In the U.S., Fujitsu offers eight rack servers that are part of the Primergy RX series. The servers are available with one, two or four sockets and in 1U, 2U and 4U form factors. Fujitsu also offers four rack models in the Primequest series, which tend to be more robust than those in the Primergy RX series. For example, the Primequest 3800E server is an eight-socket system with a 7U form factor, and it supports up to 12 TB of memory.

    What sets Fujitsu apart from most other server hardware vendors is its BS2000 series of mainframe computers. The series includes three models. The most performant is the SE700B, which can run several operating systems based on an ESA/390 architecture and Intel x86 technologies. However, buyers should note that this product is only available for purchase in Japan.

    In addition to the mainframe computers, Fujitsu offers the Primergy BX400 blade series, which supports two compute blade models, the BX2560 M2 and the BX2580 M2, along with other chassis components. Plus, Fujitsu offers its Primequest mission-critical series, Primergy tower servers, Sparc M-Series and PrimeHPC supercomputers.

    For prices and purchasing options, buyers should contact Fujitsu directly or contact a regional Fujitsu sales office.

    Hewlett Packard Enterprise

    Hewlett Packard Enterprise (HPE) offers a wide range of rack and blade servers for all types of organizations. HPE's rack servers are available in four series: ProLiant DL, ProLiant XL, Apollo and Integrity.

    The ProLiant DL series is the most extensive and includes six Gen10 models and four Gen9 models. The models are available in 1U, 2U and 3U form factors and come with one, two or four sockets.

    Starting prices can range anywhere from $600 to $25,000. For example, the ProLiant DL560 Gen10 entry server lists for $11,855 and supports up to two Xeon Scalable Processors and 6 TB of memory.

    HPE also offers a range of blade servers, with three models in the ProLiant series and two models in the Integrity series. Prices here can also vary, although not to the extreme of rack servers. For instance, ProLiant configurations can range between $3,300 and $14,470.

    HPE's products also include towers; converged and hyper-converged infrastructures; and systems such as the HPE Superdome, ProLiant Easy Connect, ProLiant MicroServer, ProLiant Moonshot and ProLiant XL Server.

    Buyers can buy servers directly from the HPE website.


    Huawei Technologies Co. Ltd.'s FusionServer line includes 13 rack server models and 15 blade server models to accommodate both large and small IT operations. The rack servers come in two-socket, four-socket and eight-socket configurations and are available in form factors from 1U to 8U.

    For example, the FusionServer RH8100 V3 server has an 8U form factor and supports up to eight Xeon E7-8800 Processors, 12 TB of memory and 24 internal 2.5-inch drives. Its blade servers are equally varied, providing both half-width and full-width compute nodes, as well as liquid-cooled nodes, with support for one or two processors.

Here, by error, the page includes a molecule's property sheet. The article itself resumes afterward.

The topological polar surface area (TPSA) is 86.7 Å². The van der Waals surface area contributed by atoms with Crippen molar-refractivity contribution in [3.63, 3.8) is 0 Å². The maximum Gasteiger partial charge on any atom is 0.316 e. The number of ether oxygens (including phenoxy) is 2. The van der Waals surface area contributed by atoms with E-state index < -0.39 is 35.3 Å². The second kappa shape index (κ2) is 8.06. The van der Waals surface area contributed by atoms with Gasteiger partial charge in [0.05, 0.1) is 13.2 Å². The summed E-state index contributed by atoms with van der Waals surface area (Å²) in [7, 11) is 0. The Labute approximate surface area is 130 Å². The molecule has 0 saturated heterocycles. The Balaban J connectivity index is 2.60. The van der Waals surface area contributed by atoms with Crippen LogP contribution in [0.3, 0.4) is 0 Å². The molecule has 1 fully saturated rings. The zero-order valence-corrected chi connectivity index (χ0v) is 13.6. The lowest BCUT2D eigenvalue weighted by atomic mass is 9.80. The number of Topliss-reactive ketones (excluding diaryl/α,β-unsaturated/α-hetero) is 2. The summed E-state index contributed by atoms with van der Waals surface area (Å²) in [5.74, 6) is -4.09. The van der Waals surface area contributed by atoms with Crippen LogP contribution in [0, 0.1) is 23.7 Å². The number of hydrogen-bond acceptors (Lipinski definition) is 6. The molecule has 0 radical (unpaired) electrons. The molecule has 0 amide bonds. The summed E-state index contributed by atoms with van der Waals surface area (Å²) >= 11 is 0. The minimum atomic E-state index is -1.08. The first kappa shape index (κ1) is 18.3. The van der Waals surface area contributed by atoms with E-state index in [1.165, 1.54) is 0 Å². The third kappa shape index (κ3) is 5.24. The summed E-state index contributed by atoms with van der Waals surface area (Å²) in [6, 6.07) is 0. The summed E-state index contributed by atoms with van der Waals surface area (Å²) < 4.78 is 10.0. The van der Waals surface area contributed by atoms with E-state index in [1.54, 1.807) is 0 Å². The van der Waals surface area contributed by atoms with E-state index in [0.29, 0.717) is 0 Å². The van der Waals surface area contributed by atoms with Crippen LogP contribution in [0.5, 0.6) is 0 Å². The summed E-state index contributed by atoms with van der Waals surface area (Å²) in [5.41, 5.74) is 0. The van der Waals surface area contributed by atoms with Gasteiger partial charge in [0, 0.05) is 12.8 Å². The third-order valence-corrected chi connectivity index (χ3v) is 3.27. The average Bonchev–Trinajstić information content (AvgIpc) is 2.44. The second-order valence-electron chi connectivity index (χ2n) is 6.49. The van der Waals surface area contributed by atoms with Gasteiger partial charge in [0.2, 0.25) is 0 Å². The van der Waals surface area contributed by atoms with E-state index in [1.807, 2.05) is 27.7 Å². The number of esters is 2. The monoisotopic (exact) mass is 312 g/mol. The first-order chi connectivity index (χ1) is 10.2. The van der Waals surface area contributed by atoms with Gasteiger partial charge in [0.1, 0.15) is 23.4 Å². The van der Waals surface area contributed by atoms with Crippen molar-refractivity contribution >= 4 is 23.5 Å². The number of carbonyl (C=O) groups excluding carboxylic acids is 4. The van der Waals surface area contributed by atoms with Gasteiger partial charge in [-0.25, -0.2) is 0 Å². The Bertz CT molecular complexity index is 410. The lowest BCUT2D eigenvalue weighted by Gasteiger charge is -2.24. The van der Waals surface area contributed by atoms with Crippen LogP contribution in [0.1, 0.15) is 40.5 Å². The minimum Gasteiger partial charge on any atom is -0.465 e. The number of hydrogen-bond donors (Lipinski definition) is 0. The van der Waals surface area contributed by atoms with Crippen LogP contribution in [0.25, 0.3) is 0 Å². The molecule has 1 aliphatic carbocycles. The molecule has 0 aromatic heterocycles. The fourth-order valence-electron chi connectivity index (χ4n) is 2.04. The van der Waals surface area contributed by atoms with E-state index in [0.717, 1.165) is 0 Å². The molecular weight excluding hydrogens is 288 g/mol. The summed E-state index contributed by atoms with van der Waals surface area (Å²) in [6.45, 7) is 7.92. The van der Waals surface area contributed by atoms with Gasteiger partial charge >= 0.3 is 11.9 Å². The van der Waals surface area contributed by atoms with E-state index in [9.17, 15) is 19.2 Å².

In addition to the rack and blade servers, Huawei offers its FusionServer X high-density servers, FusionServer heterogeneous servers, FusionCube HCI systems and KunLun mission-critical servers.

    For information about prices and how to purchase Huawei servers, buyers should contact Huawei or a sales partner directly. Organizations that signed an eDeal agreement with Huawei can use the online eDeal ordering system.


    IBM offers a variety of server products, but the company is best known for its Z mainframe computers, available in three configurable models. The most current is the z14, which includes a 10-core z14 processor chip that uses 14 nanometer silicon-on-insulator technology. In addition, the server can support up to 8 TB of memory and run both z/OS and Linux on IBM Z.

    IBM also offers a variety of rack servers. The rack servers are part of the Power Systems series and include 13 models, available in 1U, 2U and 4U form factors, with one or two sockets.

    IBM no longer offers blade servers. The company sold its division that offered blade systems to Lenovo. The systems that IBM currently sells are generally geared toward enterprise deployments, as well as local, state and federal governments.

    In addition to mainframe and rack computers, IBM offers the LinuxOne Emperor II system, Power Systems scale-out servers, Power System S822LC for Big Data, Power System S822LC for Commercial Computing, HCIs and towers.

    For information about prices and how to purchase servers, buyers should directly contact an IBM sales rep.

    Inspur Group

    Inspur offers 10 rack server models that can accommodate a variety of workloads. Most of these are part of the NF series, which includes seven two-socket servers and two four-socket servers. The two-socket systems are available in both 1U and 2U form factors and the four-socket systems in the 4U form factor.